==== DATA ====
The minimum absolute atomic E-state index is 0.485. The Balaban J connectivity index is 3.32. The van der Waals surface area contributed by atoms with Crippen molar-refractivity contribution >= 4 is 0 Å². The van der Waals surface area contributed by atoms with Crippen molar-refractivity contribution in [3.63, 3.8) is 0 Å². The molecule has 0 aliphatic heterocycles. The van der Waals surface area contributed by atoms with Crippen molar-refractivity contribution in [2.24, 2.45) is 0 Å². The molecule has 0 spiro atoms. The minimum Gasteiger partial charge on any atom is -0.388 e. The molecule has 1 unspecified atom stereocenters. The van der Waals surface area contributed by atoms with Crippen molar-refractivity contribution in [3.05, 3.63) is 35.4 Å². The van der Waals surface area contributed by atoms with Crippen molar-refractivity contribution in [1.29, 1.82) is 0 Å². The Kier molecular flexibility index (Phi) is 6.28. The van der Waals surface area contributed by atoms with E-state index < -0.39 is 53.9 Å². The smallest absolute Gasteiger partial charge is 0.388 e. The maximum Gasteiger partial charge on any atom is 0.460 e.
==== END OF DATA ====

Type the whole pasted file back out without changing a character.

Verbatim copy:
The minimum absolute atomic E-state index is 0.485. The Balaban J connectivity index is 3.32. The van der Waals surface area contributed by atoms with Crippen molar-refractivity contribution >= 4 is 0 Å². The van der Waals surface area contributed by atoms with Crippen molar-refractivity contribution in [3.63, 3.8) is 0 Å². The molecule has 0 aliphatic heterocycles. The van der Waals surface area contributed by atoms with Crippen molar-refractivity contribution in [2.24, 2.45) is 0 Å². The molecule has 0 spiro atoms. The minimum Gasteiger partial charge on any atom is -0.388 e. The molecule has 1 unspecified atom stereocenters. The van der Waals surface area contributed by atoms with Crippen molar-refractivity contribution in [3.05, 3.63) is 35.4 Å². The van der Waals surface area contributed by atoms with Crippen molar-refractivity contribution in [1.29, 1.82) is 0 Å². The Kier molecular flexibility index (Phi) is 6.28. The van der Waals surface area contributed by atoms with E-state index < -0.39 is 53.9 Å². The smallest absolute Gasteiger partial charge is 0.388 e. The maximum Gasteiger partial charge on any atom is 0.460 e.